@Stu

How's that going to help? Where's the heat going to go?

How does heat travel? Convection, conduction and radiation. Radiation is slow, conduction is the problem and there isn't any air.

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Centrifugal Urine Processor Assembly?

CUPA?

What is in the astronaut's food that causes them to excrete graphite? It must be painful, excreting graphite.

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Diamond squeezer

Other forms of pure carbon would be worse.

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Alert

Space Pencils

The Sabatier reactor's carbon bi-product (as graphite) would make for a perfect replenish-able source of pencils.....

If only they had a way to handle to graphite dust given off.....

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Zero-G Nanodiamond

Since the graphite would be so pure, it would probably be perfect for conversion into zero-g nanodiamond matrices that could be used for things like constructing ultra-strong, ultra-clear window glass and other "supermaterials."

Vernor Vinge, Charles Stross, William Gibson, and other authors have all mentioned "diamond glass" as being a common material used for window panes in spacecraft and orbiting habitats...

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Contract-crazy

So NASA is shipping stuff to the ISS that they aren't even sure will work? Well that seems sensible....

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Only pay for what it produces.

This is a *quantum* leap in NASA's contract negotiating skills. Payment by results. Who'd have thought NASA would *ever* do such a thing. The times are a-changing.

As for NASA shipping stuff that they aren't sure would work what of the liquid handling urine recycling thing that has given much innocent amusement on these pages.

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Mars anyone?

Cool. Full recycling will probably be necessary if a long duration voyage is envisaged. Next thing they will have to do is try to grow their own food.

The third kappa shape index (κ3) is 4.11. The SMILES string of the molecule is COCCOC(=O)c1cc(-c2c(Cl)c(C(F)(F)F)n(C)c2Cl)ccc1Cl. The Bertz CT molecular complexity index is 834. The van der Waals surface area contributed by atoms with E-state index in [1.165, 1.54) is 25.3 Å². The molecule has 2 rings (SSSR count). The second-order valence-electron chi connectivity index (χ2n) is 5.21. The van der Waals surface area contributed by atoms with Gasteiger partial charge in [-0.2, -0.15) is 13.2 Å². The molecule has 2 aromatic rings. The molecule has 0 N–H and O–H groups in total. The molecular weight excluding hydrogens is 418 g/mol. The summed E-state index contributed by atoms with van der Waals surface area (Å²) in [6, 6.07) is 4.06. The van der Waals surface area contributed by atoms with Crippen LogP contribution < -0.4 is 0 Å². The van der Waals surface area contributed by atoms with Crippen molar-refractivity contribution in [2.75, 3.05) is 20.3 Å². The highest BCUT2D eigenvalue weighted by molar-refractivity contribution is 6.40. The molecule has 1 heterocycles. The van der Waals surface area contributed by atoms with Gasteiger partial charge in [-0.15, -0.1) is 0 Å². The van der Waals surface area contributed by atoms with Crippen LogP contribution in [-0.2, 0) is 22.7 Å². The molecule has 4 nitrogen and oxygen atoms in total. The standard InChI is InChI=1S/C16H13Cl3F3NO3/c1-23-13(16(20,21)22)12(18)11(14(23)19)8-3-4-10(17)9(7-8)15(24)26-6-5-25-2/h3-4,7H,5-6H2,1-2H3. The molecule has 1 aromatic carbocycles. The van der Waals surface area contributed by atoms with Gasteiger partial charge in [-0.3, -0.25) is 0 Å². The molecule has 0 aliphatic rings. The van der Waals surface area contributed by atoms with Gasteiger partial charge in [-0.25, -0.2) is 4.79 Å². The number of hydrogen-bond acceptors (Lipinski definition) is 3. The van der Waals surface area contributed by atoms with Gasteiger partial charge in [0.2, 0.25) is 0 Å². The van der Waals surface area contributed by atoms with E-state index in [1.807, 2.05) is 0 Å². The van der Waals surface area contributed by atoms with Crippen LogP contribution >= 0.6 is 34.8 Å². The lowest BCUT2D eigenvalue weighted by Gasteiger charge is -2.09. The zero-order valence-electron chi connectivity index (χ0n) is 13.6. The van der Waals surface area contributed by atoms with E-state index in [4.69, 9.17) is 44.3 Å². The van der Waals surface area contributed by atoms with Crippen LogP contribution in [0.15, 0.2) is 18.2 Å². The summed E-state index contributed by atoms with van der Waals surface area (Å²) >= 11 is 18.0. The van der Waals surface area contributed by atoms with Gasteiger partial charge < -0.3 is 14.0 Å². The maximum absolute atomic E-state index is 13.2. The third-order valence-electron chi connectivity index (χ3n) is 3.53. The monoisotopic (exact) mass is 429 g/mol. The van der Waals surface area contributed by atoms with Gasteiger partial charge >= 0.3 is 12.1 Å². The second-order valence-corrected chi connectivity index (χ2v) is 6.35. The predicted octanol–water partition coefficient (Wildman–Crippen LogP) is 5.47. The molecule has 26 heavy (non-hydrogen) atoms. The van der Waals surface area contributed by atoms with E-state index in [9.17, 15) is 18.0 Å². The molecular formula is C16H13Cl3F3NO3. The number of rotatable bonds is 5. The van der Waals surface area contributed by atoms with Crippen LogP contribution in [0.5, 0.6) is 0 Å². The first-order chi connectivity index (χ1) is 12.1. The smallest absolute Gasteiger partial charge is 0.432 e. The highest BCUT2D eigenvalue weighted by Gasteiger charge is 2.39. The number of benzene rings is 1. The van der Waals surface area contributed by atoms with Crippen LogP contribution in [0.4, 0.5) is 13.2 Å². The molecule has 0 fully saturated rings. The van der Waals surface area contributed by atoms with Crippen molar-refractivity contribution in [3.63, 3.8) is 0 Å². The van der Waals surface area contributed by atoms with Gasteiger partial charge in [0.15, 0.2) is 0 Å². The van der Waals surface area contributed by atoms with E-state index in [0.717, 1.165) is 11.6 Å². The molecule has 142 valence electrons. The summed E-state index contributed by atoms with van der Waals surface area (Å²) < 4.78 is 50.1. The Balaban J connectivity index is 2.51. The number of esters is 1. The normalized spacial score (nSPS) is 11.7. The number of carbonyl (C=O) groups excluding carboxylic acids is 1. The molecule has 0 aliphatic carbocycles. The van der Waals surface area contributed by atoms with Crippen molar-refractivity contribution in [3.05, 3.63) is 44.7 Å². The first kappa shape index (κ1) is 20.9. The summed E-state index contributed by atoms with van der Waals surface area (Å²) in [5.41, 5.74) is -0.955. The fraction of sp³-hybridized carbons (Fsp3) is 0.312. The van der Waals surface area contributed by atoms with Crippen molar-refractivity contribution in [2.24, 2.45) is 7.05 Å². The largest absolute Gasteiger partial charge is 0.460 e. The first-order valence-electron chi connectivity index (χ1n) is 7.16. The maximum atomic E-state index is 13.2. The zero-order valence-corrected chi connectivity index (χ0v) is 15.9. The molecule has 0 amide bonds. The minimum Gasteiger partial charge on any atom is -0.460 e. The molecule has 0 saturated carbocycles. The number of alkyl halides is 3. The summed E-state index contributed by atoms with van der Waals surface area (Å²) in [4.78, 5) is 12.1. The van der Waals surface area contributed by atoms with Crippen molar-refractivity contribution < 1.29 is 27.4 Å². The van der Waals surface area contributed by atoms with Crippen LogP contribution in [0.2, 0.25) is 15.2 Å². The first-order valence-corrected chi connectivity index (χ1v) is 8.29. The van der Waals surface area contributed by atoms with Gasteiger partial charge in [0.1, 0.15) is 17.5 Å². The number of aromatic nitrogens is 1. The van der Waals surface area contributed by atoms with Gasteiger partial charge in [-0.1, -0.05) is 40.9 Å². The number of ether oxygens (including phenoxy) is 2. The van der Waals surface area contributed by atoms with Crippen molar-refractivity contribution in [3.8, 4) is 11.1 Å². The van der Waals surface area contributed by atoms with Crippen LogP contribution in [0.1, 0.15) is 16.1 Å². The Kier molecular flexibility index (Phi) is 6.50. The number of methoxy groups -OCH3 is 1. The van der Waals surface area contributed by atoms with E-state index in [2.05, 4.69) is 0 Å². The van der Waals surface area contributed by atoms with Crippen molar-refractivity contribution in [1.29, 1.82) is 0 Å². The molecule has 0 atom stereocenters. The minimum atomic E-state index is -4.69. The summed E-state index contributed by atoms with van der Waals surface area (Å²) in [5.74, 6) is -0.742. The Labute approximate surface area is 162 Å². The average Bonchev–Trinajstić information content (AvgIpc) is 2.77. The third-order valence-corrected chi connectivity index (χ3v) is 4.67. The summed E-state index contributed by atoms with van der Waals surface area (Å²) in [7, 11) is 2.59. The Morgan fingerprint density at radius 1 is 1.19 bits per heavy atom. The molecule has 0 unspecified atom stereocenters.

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Grow your own

I thought that this was the original reason for the ISS as a stepping stone to the outer planets Mars etc.Luckily Pres.Obama has said that it will still be up after 2020,and the return capsule for the Constellation Rocket is to be used as a life boat for the ISS.

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Adrian 5:

It's rather difficult to be entirely confident whether a machine will work properly in low-Earth orbit without, well, sending it to low-Earth orbit.

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And for Mars?

Sending this to the space station may have a secondary agenda for the future exploration of Mars.

Interestingly this has been suggested as a means of producing rocket fuel and other resources on Mars (ref: "The Case for Mars", Robert Zubrin). The plan calls for an Earth return vehicle being sent to Mars ahead of the crewed landers by about two years. The return vehicle would carry with it a few tonnes of Liquid Hydrogen which is reacted with CO2 from the Martian atmosphere after landing to produce Methane and water (which is split back to H2 and O2, H2 being fed into the reaction again and the O2 stored). This way the lander manufactures the propellants for the return trip before the the astronauts are sent to Mars. With no need to take the return propellants with them them the crewed vehicle is much less massive and can built and launched much more easily than a completely self contained mission.

Note also that this technique also can provide the basic living requirements of O2 and water for the astronauts on Mars.

This can also be further extended if a ready supply of water ice can be found close to the landing site, thus allowing more H2 to be produced.

Zubrin has called this "living off the land" with respect to Mars and sees it as a "game changing" concept for human exploration of Mars and eventual colonization. It has been seriously suggested that this technique be trialed by using it to fuel a unmanned Martian sample return mission.

Anyone interested in finding more search for "Mars Direct" in a good search engine near you.

Andrew Newstead